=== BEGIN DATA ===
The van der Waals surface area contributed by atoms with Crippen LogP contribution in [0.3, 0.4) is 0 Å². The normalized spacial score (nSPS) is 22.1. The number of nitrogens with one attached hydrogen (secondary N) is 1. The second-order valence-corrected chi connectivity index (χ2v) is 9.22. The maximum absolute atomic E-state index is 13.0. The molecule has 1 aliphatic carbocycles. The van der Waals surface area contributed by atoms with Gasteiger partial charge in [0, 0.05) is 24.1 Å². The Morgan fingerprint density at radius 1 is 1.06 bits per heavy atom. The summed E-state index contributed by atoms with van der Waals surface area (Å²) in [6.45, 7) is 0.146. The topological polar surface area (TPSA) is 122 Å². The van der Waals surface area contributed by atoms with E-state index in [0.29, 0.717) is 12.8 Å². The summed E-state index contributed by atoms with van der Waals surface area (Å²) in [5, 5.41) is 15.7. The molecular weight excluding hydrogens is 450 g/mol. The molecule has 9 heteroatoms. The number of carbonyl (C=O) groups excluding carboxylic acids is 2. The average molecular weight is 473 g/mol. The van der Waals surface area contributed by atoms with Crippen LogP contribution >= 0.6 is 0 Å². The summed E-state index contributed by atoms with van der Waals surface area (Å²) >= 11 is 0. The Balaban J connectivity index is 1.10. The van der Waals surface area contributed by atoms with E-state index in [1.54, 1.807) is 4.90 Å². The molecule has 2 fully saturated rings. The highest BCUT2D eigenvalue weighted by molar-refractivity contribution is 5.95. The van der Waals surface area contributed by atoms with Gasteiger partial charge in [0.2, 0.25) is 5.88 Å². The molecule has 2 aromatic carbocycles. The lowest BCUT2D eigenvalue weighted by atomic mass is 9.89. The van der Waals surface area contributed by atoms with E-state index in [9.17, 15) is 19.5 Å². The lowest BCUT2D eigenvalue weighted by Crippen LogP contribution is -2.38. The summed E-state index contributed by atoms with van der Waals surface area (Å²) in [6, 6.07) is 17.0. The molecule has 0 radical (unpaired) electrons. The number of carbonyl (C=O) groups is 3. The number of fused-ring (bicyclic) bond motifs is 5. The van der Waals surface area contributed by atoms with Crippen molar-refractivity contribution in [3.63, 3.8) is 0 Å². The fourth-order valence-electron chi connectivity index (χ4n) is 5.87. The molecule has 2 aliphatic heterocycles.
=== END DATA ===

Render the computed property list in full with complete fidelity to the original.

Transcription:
The van der Waals surface area contributed by atoms with Crippen LogP contribution in [0.3, 0.4) is 0 Å². The normalized spacial score (nSPS) is 22.1. The number of nitrogens with one attached hydrogen (secondary N) is 1. The second-order valence-corrected chi connectivity index (χ2v) is 9.22. The maximum absolute atomic E-state index is 13.0. The molecule has 1 aliphatic carbocycles. The van der Waals surface area contributed by atoms with Gasteiger partial charge in [0, 0.05) is 24.1 Å². The Morgan fingerprint density at radius 1 is 1.06 bits per heavy atom. The summed E-state index contributed by atoms with van der Waals surface area (Å²) in [6.45, 7) is 0.146. The topological polar surface area (TPSA) is 122 Å². The van der Waals surface area contributed by atoms with E-state index in [0.29, 0.717) is 12.8 Å². The summed E-state index contributed by atoms with van der Waals surface area (Å²) in [5, 5.41) is 15.7. The molecular weight excluding hydrogens is 450 g/mol. The molecule has 9 heteroatoms. The number of carbonyl (C=O) groups excluding carboxylic acids is 2. The average molecular weight is 473 g/mol. The van der Waals surface area contributed by atoms with Crippen LogP contribution >= 0.6 is 0 Å². The summed E-state index contributed by atoms with van der Waals surface area (Å²) >= 11 is 0. The Balaban J connectivity index is 1.10. The van der Waals surface area contributed by atoms with E-state index in [1.54, 1.807) is 4.90 Å². The molecule has 2 fully saturated rings. The highest BCUT2D eigenvalue weighted by molar-refractivity contribution is 5.95. The van der Waals surface area contributed by atoms with Gasteiger partial charge in [0.2, 0.25) is 5.88 Å². The molecule has 2 aromatic carbocycles. The lowest BCUT2D eigenvalue weighted by atomic mass is 9.89. The van der Waals surface area contributed by atoms with E-state index in [9.17, 15) is 19.5 Å². The lowest BCUT2D eigenvalue weighted by Crippen LogP contribution is -2.38. The summed E-state index contributed by atoms with van der Waals surface area (Å²) in [6, 6.07) is 17.0. The molecule has 0 radical (unpaired) electrons. The number of carbonyl (C=O) groups is 3. The number of fused-ring (bicyclic) bond motifs is 5. The van der Waals surface area contributed by atoms with Crippen molar-refractivity contribution in [3.63, 3.8) is 0 Å². The fourth-order valence-electron chi connectivity index (χ4n) is 5.87. The molecule has 2 aliphatic heterocycles.